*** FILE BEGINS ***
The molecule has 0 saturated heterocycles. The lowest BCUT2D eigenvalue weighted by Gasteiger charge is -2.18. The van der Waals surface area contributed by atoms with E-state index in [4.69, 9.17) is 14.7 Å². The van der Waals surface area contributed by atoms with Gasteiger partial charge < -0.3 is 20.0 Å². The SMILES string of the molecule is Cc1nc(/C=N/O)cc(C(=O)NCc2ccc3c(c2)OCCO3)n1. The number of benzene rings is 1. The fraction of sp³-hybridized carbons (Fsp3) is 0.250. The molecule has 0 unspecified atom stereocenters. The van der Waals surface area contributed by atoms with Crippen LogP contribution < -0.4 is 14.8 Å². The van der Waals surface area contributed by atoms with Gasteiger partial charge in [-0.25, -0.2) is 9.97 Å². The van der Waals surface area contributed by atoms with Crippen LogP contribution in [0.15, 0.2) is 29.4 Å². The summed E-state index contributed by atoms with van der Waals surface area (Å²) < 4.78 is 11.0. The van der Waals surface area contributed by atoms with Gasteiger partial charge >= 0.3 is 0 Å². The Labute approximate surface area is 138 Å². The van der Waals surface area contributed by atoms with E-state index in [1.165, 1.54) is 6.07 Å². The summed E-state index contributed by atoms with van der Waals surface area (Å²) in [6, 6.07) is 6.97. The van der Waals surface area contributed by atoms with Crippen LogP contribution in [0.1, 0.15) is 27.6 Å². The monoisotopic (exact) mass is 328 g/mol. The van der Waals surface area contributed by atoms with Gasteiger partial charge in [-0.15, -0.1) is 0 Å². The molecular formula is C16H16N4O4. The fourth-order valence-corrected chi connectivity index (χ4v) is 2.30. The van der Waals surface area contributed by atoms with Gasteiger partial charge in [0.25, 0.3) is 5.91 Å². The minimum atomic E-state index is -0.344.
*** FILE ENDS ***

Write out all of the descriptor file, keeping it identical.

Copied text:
The molecule has 0 saturated heterocycles. The lowest BCUT2D eigenvalue weighted by Gasteiger charge is -2.18. The van der Waals surface area contributed by atoms with E-state index in [4.69, 9.17) is 14.7 Å². The van der Waals surface area contributed by atoms with Gasteiger partial charge < -0.3 is 20.0 Å². The SMILES string of the molecule is Cc1nc(/C=N/O)cc(C(=O)NCc2ccc3c(c2)OCCO3)n1. The number of benzene rings is 1. The fraction of sp³-hybridized carbons (Fsp3) is 0.250. The molecule has 0 unspecified atom stereocenters. The van der Waals surface area contributed by atoms with Crippen LogP contribution < -0.4 is 14.8 Å². The van der Waals surface area contributed by atoms with Gasteiger partial charge in [-0.25, -0.2) is 9.97 Å². The van der Waals surface area contributed by atoms with Crippen LogP contribution in [0.15, 0.2) is 29.4 Å². The summed E-state index contributed by atoms with van der Waals surface area (Å²) < 4.78 is 11.0. The van der Waals surface area contributed by atoms with Gasteiger partial charge >= 0.3 is 0 Å². The Labute approximate surface area is 138 Å². The van der Waals surface area contributed by atoms with E-state index in [1.165, 1.54) is 6.07 Å². The summed E-state index contributed by atoms with van der Waals surface area (Å²) in [6, 6.07) is 6.97. The van der Waals surface area contributed by atoms with Crippen LogP contribution in [0.1, 0.15) is 27.6 Å². The monoisotopic (exact) mass is 328 g/mol. The van der Waals surface area contributed by atoms with Gasteiger partial charge in [-0.15, -0.1) is 0 Å². The molecular formula is C16H16N4O4. The fourth-order valence-corrected chi connectivity index (χ4v) is 2.30. The van der Waals surface area contributed by atoms with Gasteiger partial charge in [0.25, 0.3) is 5.91 Å². The minimum atomic E-state index is -0.344.